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I am a consultant and analyst with eight years of military law enforcement experience, six years of analytical experience covering Latin America, and over seven years of analytical experience covering Mexican TCOs and border violence issues. This blog is designed to inform readers about current border violence issues and provide analysis on those issues, as well as detailed focus on specific border topics. By applying my knowledge and experience through this blog, I hope to separate the wheat from the chaff...that is, dispel rumors propagated by sensationalist media reporting, explain in layman's terms what is going on with Mexican TCOs, and most importantly, WHY violence is happening along the US-Mexico border.

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With over a dozen years of combined experience in military law enforcement, force protection analysis, and writing a variety of professional products for the US Air Force, state government in California, and the general public, Ms. Longmire has the expertise to create a superior product for you or your agency to further your understanding of Mexico’s drug war. Longmire Consulting is dedicated to being on the cusp of the latest developments in Mexico in order to bring you the best possible analysis of threats posed by the drug violence south of the border.

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December 23, 2009

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totaly agree, as in any war what starts out with some rules, it quickly degenerates into a conflict of attrocities. The governement cannot protect the whole country, a few bombs in and around popular tourist resorts will cause huge financial losses. They don't even have to be lethal.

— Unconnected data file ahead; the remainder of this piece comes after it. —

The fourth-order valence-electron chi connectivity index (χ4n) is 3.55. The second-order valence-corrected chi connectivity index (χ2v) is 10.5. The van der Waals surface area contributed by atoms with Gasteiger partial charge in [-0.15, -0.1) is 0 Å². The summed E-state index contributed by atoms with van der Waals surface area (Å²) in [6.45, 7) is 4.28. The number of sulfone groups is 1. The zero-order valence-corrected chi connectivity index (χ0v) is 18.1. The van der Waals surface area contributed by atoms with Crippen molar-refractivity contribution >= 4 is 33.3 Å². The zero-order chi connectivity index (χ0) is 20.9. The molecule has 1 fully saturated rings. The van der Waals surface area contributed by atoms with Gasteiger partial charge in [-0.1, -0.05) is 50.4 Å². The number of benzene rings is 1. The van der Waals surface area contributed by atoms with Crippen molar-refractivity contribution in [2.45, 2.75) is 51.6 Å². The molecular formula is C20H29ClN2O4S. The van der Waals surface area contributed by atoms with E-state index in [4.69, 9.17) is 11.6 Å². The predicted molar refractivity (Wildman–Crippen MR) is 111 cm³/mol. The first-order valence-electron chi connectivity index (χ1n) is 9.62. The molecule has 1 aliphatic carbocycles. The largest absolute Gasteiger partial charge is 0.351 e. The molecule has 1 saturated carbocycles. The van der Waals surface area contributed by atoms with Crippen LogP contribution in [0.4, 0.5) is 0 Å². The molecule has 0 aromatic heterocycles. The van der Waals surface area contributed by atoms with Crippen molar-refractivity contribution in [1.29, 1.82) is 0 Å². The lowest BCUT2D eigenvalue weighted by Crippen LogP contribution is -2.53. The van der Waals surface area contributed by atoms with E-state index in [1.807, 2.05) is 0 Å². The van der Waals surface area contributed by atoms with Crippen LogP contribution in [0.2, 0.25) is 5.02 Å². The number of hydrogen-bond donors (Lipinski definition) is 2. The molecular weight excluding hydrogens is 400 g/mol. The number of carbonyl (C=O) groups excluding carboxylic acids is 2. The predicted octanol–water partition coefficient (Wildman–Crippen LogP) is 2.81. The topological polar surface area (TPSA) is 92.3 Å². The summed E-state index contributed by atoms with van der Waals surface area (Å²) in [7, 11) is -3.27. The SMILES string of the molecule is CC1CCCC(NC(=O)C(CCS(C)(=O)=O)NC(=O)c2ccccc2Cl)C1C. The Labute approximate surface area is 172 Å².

In my opnion, Mexico has to use the full power of the state to go after the cartels, their leadership and the infastructure. This has to be done quickly and no cost and resources spared. In addition, Mexicans have to look in the mirror and ask themselves the question, how did it come to this? Terroritst are not born that way, they are made.

How dumb can the cartels get?

They've just crossed a line and they will not be allowed to go back.

The Mexican military has just been given their ultimatum: their country or the cartels, and they're going to choose their country.

This is going to get incredibly ugly, but it's ultimately going to lead to the destruction of the cartels.

Sylvia,

I appreciate your blog and your analysis focusing on Latin America and particularly the Drug War in Mexico. Yet, I believe that treating the DTO's as terrorists is counterproductive. I agree vigorous policing and law enforcement efforts are needed. However, violence in Mexico is a symptom of a much larger movement afoot--- the transition of Mexico away from a one party state, with the PRI in charge, to a country with competitive elections (see http://www.nytimes.com/2009/03/24/opinion/24krauze.html ). This political transition coupled with Calderon sending in troops has upset relationships between DTO's and local police and politicians...with violence resulting. The fundamental problem confronting Mexico is one of state capacity and how to build it--security is just one integral compoenent in this equation. Colombia underwent a similar phase of violence (even more brutal than what is going in Mexico), and while it still has a way to go, is more stable and a better functioning democracy. To treat Mexico's problem with DTO's as terrorism is bound to obfuscate attention away from building state capacity, which is the long-term solution to the violence in Mexico. Keep up the good work.

The killing of narco-leaders by the Mexican military (or police for that matter) will only perpetuate the unbearable violence afflicting Mexico. Violence and death is the cartel's occupation , and they are extremely efficient, brutal, macabre, and indiscriminate in its delivery. Therefore, why should anyone be surprised about the killing of the soldier's family? I am not...

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